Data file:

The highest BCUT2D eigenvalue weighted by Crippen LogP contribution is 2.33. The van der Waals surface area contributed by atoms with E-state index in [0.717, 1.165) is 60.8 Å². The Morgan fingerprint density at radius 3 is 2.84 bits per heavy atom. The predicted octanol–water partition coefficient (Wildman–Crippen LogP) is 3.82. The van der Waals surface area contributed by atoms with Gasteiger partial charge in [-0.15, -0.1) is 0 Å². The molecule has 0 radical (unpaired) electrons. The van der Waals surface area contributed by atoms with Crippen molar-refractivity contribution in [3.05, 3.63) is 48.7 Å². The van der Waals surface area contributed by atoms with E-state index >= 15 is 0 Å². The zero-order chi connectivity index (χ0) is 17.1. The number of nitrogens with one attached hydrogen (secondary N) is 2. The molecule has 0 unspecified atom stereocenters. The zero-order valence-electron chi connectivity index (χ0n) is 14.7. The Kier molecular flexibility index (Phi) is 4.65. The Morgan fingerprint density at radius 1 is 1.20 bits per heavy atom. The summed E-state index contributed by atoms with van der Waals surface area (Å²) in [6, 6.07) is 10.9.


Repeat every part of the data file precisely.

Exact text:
The highest BCUT2D eigenvalue weighted by Crippen LogP contribution is 2.33. The van der Waals surface area contributed by atoms with E-state index in [0.717, 1.165) is 60.8 Å². The Morgan fingerprint density at radius 3 is 2.84 bits per heavy atom. The predicted octanol–water partition coefficient (Wildman–Crippen LogP) is 3.82. The van der Waals surface area contributed by atoms with Gasteiger partial charge in [-0.15, -0.1) is 0 Å². The molecule has 0 radical (unpaired) electrons. The van der Waals surface area contributed by atoms with Crippen molar-refractivity contribution in [3.05, 3.63) is 48.7 Å². The van der Waals surface area contributed by atoms with E-state index >= 15 is 0 Å². The zero-order chi connectivity index (χ0) is 17.1. The number of nitrogens with one attached hydrogen (secondary N) is 2. The molecule has 0 unspecified atom stereocenters. The zero-order valence-electron chi connectivity index (χ0n) is 14.7. The Kier molecular flexibility index (Phi) is 4.65. The Morgan fingerprint density at radius 1 is 1.20 bits per heavy atom. The summed E-state index contributed by atoms with van der Waals surface area (Å²) in [6, 6.07) is 10.9.